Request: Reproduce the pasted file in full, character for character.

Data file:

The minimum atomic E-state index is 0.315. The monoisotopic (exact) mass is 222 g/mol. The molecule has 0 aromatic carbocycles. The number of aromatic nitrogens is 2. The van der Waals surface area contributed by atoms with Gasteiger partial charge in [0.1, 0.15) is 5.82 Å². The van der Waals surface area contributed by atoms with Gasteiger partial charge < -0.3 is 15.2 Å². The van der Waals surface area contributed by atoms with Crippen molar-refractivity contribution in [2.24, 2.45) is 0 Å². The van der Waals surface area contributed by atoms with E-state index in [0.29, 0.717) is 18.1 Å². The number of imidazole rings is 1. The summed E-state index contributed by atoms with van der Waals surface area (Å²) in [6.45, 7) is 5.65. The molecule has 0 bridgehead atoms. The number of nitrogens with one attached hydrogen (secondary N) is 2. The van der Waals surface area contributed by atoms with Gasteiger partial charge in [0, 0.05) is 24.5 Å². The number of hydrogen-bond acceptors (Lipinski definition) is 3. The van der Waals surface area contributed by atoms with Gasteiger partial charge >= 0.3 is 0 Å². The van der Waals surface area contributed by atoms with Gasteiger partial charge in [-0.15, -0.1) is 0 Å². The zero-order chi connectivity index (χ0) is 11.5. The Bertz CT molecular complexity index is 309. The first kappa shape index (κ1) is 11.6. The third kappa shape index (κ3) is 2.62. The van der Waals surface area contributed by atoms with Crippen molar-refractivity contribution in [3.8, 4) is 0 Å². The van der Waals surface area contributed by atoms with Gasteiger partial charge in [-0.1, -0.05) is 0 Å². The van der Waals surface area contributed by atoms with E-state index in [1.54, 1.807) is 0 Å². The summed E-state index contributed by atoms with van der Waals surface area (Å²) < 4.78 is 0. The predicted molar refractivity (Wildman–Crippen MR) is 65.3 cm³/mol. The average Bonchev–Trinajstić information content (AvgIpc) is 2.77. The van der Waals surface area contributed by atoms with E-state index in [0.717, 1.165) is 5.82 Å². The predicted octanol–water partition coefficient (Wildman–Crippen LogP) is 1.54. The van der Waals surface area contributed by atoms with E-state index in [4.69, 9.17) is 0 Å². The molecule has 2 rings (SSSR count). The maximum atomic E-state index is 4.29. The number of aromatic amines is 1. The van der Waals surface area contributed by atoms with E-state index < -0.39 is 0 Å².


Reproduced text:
The minimum atomic E-state index is 0.315. The monoisotopic (exact) mass is 222 g/mol. The molecule has 0 aromatic carbocycles. The number of aromatic nitrogens is 2. The van der Waals surface area contributed by atoms with Gasteiger partial charge in [0.1, 0.15) is 5.82 Å². The van der Waals surface area contributed by atoms with Gasteiger partial charge < -0.3 is 15.2 Å². The van der Waals surface area contributed by atoms with Crippen molar-refractivity contribution in [2.24, 2.45) is 0 Å². The van der Waals surface area contributed by atoms with E-state index in [0.29, 0.717) is 18.1 Å². The number of imidazole rings is 1. The summed E-state index contributed by atoms with van der Waals surface area (Å²) in [6.45, 7) is 5.65. The molecule has 0 bridgehead atoms. The number of nitrogens with one attached hydrogen (secondary N) is 2. The van der Waals surface area contributed by atoms with Gasteiger partial charge in [0, 0.05) is 24.5 Å². The number of hydrogen-bond acceptors (Lipinski definition) is 3. The van der Waals surface area contributed by atoms with Gasteiger partial charge >= 0.3 is 0 Å². The van der Waals surface area contributed by atoms with Gasteiger partial charge in [-0.15, -0.1) is 0 Å². The zero-order chi connectivity index (χ0) is 11.5. The Bertz CT molecular complexity index is 309. The first kappa shape index (κ1) is 11.6. The third kappa shape index (κ3) is 2.62. The van der Waals surface area contributed by atoms with Crippen molar-refractivity contribution in [3.8, 4) is 0 Å². The van der Waals surface area contributed by atoms with Gasteiger partial charge in [-0.1, -0.05) is 0 Å². The van der Waals surface area contributed by atoms with E-state index in [1.54, 1.807) is 0 Å². The summed E-state index contributed by atoms with van der Waals surface area (Å²) < 4.78 is 0. The predicted molar refractivity (Wildman–Crippen MR) is 65.3 cm³/mol. The average Bonchev–Trinajstić information content (AvgIpc) is 2.77. The van der Waals surface area contributed by atoms with E-state index in [0.717, 1.165) is 5.82 Å². The predicted octanol–water partition coefficient (Wildman–Crippen LogP) is 1.54. The van der Waals surface area contributed by atoms with E-state index in [4.69, 9.17) is 0 Å². The molecule has 2 rings (SSSR count). The maximum atomic E-state index is 4.29. The number of aromatic amines is 1. The van der Waals surface area contributed by atoms with E-state index < -0.39 is 0 Å².